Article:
Now that the backwoods spittoon crowd and the born contrarians have just about finished weighing in on Stephen Strasburg, stopping just short of calling the Washington Nationals, General Manager Mike Rizzo, agent Scott Boras and Strasburg’s attending physician a bunch of big wussies for conspiring to limit the ace’s innings this season, it’s time we gloat for a moment.
The logic- and fact-based among us won. Leo Mazzone, Mitch Williams, Rob Dibble, Tommy John and Buck-Up-And-Let-Him-Pitch America lost.
Strasburg won’t overtax his arm this season. He will be shut down.
Goodbye, Bull Durham meatheads. Hello, modern medicine.
When Strasburg takes the mound Sunday against the Cardinals, he will pitch one of his final two or three games of a masterful all-star season — his first full one since undergoing Tommy John surgery in 2010 to repair the torn ulnar collateral ligament in his right elbow.
What if, for just one day, we took a break from our entrenched debate sides and appreciated the game’s best young right-handed talent directing a 97-mph fastball like a power point presentation?
He has 20 innings or less remaining to buckle hitters’ knees with dancing curveballs and 91-mph change-ups whose bottoms fall out. Before the team takes the proper medical precaution prescribed by the man who performed the surgery, what if we just all give in to the old axiom we have for centuries? That a doctor really does know best.
And then take Strasburg’s two or three remaining starts for what they are – his playoff games, his reward for being as responsible as anyone for putting a once woebegone franchise into commanding position of a pennant race before he has to give the ball to Gio Gonzalez, Jordan Zimmermann, Ross Detwiler, Edwin Jackson and soon John Lannan so they can bring the Nats home.
For the misguided who remain undeterred, let’s make this clear once and for all: There are case studies. There is evidence to believe that younger pitchers, even those that didn’t undergo surgery, should be extremely cautious before they think they can throw as hard as they want for as long as they can.
Zimmermann, who followed the same protocol a year ago after coming back from Tommy John surgery, until recently was almost the most consistent arm on the staff. That’s right — this season the Nationals benefited from the very same medical advice a year ago. No one made a stink about it because they weren’t sailing toward the NL East pennant.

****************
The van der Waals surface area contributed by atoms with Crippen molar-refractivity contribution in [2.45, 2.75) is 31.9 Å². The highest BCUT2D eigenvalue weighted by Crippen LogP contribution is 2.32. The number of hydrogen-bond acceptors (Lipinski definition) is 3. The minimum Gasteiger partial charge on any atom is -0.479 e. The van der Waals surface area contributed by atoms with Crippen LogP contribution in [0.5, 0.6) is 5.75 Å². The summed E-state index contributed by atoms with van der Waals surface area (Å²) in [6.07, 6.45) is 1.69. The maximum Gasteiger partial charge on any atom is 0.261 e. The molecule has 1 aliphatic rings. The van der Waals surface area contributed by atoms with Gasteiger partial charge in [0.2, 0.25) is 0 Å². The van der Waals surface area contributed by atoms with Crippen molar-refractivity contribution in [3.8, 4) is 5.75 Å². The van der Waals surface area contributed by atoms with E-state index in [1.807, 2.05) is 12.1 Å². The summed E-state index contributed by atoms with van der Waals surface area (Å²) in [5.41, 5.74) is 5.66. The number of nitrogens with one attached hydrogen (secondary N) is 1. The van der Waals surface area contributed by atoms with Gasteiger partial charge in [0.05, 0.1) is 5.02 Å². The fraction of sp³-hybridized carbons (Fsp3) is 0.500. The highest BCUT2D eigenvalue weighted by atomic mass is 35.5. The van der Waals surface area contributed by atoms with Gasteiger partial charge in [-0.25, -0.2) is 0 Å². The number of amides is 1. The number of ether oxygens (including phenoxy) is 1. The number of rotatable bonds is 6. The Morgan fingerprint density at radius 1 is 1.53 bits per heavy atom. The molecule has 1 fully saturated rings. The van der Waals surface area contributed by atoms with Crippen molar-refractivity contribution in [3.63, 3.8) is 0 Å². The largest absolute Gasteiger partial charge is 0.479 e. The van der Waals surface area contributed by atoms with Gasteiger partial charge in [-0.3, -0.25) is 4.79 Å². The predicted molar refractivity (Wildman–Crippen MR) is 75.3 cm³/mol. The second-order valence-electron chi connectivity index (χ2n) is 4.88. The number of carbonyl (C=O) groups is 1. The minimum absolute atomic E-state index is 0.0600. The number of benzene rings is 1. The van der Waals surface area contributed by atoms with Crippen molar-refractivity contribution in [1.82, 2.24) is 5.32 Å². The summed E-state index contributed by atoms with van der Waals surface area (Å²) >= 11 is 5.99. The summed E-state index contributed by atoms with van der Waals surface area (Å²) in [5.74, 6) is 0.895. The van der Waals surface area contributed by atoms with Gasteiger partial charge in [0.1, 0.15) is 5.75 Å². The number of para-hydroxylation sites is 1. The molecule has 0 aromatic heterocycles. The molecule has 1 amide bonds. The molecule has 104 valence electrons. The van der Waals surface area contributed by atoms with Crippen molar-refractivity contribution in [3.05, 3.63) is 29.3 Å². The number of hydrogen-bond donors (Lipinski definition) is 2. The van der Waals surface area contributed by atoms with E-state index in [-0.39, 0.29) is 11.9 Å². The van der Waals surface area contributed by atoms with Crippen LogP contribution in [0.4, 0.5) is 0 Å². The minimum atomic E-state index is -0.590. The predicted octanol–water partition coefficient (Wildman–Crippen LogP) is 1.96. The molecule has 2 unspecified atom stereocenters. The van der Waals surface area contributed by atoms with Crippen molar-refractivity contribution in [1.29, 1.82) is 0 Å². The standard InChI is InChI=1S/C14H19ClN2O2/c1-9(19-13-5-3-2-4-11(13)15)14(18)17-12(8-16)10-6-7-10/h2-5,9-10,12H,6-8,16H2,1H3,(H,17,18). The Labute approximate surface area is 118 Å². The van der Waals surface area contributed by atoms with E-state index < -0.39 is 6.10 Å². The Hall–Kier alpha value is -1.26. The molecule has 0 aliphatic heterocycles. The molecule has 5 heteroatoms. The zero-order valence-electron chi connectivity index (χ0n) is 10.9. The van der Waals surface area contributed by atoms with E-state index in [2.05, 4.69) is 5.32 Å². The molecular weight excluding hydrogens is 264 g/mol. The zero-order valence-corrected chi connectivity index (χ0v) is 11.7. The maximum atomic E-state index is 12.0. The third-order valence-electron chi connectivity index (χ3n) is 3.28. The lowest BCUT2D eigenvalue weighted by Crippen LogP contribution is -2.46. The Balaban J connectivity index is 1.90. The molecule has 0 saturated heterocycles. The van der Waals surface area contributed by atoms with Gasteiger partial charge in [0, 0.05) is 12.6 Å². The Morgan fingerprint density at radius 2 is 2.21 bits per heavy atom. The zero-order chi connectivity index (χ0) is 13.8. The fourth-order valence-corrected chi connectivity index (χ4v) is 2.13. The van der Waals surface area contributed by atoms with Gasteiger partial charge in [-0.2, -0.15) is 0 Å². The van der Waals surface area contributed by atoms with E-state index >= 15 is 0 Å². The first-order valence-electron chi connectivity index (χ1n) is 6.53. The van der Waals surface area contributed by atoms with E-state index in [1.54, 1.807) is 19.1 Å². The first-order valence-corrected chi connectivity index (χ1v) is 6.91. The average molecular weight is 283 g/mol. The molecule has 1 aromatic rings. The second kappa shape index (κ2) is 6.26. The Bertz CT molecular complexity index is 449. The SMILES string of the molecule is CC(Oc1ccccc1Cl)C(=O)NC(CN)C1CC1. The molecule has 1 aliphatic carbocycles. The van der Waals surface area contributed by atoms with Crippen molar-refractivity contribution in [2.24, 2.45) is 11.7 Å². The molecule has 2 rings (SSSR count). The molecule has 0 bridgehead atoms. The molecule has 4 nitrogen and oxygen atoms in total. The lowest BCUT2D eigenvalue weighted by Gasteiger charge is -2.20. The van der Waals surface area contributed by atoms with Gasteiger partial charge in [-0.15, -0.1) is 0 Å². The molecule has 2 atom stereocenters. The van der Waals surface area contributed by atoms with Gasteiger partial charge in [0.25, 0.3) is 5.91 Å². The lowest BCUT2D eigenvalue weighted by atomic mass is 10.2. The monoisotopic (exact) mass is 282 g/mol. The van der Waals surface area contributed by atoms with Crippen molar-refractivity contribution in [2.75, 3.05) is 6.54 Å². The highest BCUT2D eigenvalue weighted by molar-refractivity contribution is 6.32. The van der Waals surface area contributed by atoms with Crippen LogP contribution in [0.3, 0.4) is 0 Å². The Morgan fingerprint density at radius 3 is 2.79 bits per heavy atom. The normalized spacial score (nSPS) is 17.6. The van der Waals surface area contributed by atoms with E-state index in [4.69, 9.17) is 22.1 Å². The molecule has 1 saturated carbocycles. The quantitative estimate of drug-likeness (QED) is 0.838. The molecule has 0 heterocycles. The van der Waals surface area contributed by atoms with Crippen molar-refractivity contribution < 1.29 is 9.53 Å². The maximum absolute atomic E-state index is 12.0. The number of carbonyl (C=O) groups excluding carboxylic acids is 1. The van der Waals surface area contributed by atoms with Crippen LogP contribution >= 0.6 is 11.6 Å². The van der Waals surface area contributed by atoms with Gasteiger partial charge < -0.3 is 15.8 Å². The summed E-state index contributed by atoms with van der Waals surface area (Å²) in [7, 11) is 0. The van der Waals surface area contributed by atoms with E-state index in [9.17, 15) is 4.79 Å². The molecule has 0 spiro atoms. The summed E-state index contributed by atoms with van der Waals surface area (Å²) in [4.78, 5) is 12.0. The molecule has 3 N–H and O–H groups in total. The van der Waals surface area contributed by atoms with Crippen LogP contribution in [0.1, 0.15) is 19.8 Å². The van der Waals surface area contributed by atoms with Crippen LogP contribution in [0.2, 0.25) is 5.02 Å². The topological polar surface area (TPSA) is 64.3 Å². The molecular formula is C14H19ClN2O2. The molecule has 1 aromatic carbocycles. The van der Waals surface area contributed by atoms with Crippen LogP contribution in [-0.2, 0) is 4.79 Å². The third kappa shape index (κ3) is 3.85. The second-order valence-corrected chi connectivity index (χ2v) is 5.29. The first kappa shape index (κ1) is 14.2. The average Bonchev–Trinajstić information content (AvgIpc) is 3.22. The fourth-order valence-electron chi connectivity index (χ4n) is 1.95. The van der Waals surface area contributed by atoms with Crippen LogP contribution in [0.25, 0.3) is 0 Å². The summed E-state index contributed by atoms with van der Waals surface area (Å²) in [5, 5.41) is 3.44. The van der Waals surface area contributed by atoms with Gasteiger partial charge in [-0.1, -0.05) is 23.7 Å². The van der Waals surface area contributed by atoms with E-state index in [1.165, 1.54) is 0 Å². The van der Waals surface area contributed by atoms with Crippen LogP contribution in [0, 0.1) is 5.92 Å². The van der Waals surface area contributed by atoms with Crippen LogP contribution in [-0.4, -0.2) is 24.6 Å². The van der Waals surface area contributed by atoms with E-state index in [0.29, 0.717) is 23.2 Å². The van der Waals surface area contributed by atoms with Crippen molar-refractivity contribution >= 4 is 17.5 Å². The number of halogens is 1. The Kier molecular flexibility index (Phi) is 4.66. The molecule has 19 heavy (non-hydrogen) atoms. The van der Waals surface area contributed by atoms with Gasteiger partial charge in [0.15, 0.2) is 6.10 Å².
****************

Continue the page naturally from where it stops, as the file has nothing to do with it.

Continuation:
Tommy John disagrees but he forgets he was 31 when he became the first patient to have his career saved — not 22, like Strasburg was when he had the surgery two summers ago. John hadn’t thrown 600 innings by his 23rd birthday — and that number is key.
Boras last week gave The Post’s Adam Kilgore some very interesting numbers from research the agent’s firm had done.
Compiling a list of 12 pitchers between 1983 and 2003 who had thrown at least 600 innings by 23 years old — Greg Maddux, Dwight Gooden, Fernando Valenzuela, Bret Saberhagen, Steve Avery and Alex Fernandez among them — they found that 11 did not exceed 700 innings following their 30th birthday. They burned out early. The only exception was Maddux, whose calling card was painting corners as opposed to throwing heat, and he underwent a conditioning and strength program at a young age.
In another study, Boras’s staff examined 21 prominent, durable pitchers that threw 1,500 innings past the age of 30 since 1990. Among them were Kevin Brown, Tom Candiotti, Roger Clemens, Chuck Finley, Tom Glavine, Orel Hershiser, Randy Johnson, Derek Lowe, Al Leiter, Dennis Martinez, Jamie Moyer, Terry Mulholland, Mike Mussina, Kenny Rogers, Curt Schilling, Tim Wakefield, David Wells and Maddux. Maddux was the only pitcher on that list to have thrown more than 500 innings by the age of 23. Other than having career longevity, all but Maddux shared the other defining characteristic with that group. Through age 23, they had thrown 500 innings or less.
“For us, it showed if you burn ‘em up too soon, where the bodies aren’t mature and they aren’t strong and haven’t had the benefit of the conditioning, maturity and age of others, they aren’t going to have the careers they and their teams’ envisioned,” Boras said.
What a concept. Just as kids have pitch counts in Little League so they don’t ruin their arms, young adults appear to need inning counts in the majors so they don’t become Rob Dibble or Mitch Williams, none of whom ever threw more than 110 innings in their careers as closers.
Strasburg, as mature as he looks for his age with the facial hair and his über-serious approach to his craft, is still building his arm strength. His shoulder, labrum and rotator cuff — every ligament, really — is still getting used to violently throwing the baseball after having quadrupled his workload in a year, to a projected 160-plus innings from pitching just 44 innings a year ago.